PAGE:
Left Bottom : Red
Right Top : Unknown
Right Middle : Unknown
Right Bottom : Unknown

05 August 2013

The Unfeathered Bird

Some of you that knew about this blog ages ago remembered that I used to review a book once in a while.  After an "extensive hiatus", I'm here to revive things a bit with a quick review.

Yes, today I'm looking at "The Unfeathered Bird" by Katrina van Grouw.  It's 304 pages and was published by Princeton University Press in 2013:

I can't think of any better way to start this review other than the simple statement of "You've never seen anything quite like this before".

It's true.  

But first, before I show you any contents, here's the least interesting angle of the book:

As you can see, it's a large-format book but still relatively thin compared to this Sibley Guide.

As you would learn from the Princeton Press website, Katrina van Grouw is a former curator of the ornithological collections at London's Natural History Museum, a taxidermist, and experienced bird bander, a successful fine artist, and a graduate of the Royal College of Art.  Here are a couple of sketches they have up on the website as a nice teaser:

Can you make out what species that was?  Probably not.  It's a Brown Fish Owl.

That one is a bit easier if you're familiar with your birds from overseas.  It's a Great Hornbill.

That bad boy is the skull of a Lappet-faced Vulture.

By now you're probably realizing that this book really is unlike anything you've seen before.  It's filled with hundreds (385 to be exact) of these incredibly intricate sketches of birds in ways you've never seen (or imagined) them illustrated.  That's right, most of the sketches are of only the bones.  Morbid?  Not even close.  Sometimes it's the whole bird, sometimes it's just highlighting a part of the bird.  Here's a quick picture of a page of shorebird skulls.  As someone who studied curlews once upon a time, I was particularly interested in the bottom skull:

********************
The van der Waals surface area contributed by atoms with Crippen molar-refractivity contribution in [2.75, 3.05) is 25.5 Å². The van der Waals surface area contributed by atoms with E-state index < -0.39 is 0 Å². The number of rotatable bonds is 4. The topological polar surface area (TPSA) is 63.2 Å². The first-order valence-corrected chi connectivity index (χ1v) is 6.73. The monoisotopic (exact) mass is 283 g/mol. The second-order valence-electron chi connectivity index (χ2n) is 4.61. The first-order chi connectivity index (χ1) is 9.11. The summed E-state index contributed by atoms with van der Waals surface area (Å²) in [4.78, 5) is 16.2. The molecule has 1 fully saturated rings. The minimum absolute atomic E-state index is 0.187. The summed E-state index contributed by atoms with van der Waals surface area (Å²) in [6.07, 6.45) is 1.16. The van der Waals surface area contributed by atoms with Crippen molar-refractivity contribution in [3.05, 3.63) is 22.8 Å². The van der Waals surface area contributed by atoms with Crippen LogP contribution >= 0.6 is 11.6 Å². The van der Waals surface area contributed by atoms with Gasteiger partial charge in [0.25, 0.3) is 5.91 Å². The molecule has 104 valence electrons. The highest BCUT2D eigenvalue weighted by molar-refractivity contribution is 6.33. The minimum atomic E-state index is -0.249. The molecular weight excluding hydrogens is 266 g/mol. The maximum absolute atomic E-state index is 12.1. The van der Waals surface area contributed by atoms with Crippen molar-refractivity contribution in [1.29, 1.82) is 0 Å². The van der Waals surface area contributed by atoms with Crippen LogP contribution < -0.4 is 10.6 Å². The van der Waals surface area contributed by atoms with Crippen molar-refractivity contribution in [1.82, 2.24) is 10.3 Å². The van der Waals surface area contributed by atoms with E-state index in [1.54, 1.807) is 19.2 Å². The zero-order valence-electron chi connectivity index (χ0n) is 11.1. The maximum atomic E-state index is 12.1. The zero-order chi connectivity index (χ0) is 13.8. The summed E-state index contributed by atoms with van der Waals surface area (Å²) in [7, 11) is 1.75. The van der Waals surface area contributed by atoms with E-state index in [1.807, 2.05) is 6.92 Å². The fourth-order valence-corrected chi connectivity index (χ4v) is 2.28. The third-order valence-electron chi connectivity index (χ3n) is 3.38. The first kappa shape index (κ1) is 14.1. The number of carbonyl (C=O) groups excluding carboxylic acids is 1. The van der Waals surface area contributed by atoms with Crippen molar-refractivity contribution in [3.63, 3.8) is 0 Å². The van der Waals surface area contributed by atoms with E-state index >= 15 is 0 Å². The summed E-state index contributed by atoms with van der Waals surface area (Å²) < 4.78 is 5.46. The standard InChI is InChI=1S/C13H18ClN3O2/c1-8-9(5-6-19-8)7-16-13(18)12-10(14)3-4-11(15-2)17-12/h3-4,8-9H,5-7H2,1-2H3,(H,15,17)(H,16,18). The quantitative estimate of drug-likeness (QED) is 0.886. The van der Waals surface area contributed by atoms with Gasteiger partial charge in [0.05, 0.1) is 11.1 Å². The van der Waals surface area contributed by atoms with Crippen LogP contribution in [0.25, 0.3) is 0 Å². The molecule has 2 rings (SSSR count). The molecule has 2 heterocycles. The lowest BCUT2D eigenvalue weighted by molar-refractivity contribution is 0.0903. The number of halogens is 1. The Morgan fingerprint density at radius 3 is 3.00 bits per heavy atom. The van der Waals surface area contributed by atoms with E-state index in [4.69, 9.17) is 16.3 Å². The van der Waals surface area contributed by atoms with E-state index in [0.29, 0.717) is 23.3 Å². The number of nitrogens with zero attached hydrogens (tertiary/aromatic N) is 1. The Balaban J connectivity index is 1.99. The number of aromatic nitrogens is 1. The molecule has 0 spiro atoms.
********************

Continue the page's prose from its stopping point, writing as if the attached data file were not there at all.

They're not ONLY illustrations of bones, however.  Sometimes she illustrates the muscles as in this Great Cormorant:

No, this book isn't necessarily for birders, as you can see.  It doesn't have any arrows pointing to field marks, it isn't something you'd take with you out into the field... but it wasn't meant to be!  Even the author described how this project was initially meant for an audience of artists.  However, it was obvious later on that not only artists would find this work sensational and inspiring.  For example, look at me, I'm a birder but found this book incredibly interesting.  In fact, I'm extremely pleased to add this unique collection of drawings to my library.

Here are some more quick pics I snapped of the book:

I particularly enjoyed this close up of a Razorbill skull:

All the drawings and related text are based on actual bird specimens.  And no, birds were not harmed in the making of this book (she is clear to mention how they only used birds that perished for other reasons).

According to the website, many of the species in this book have never been illustrated before!  I'm not sure about this Common Cactus Finch but regardless, it's still interesting:

Let's be honest.  Many of you know me... and you know that I don't often recommend people to pick up a book unless I actually think you should!  Yes, I think many of you WOULD find this book super interesting and I encourage you to flip it open if you ever have the chance, you'll be glad you did.

I received a complementary copy from the publisher for review purposes, 
but the viewpoint expressed in this article is entirely my own.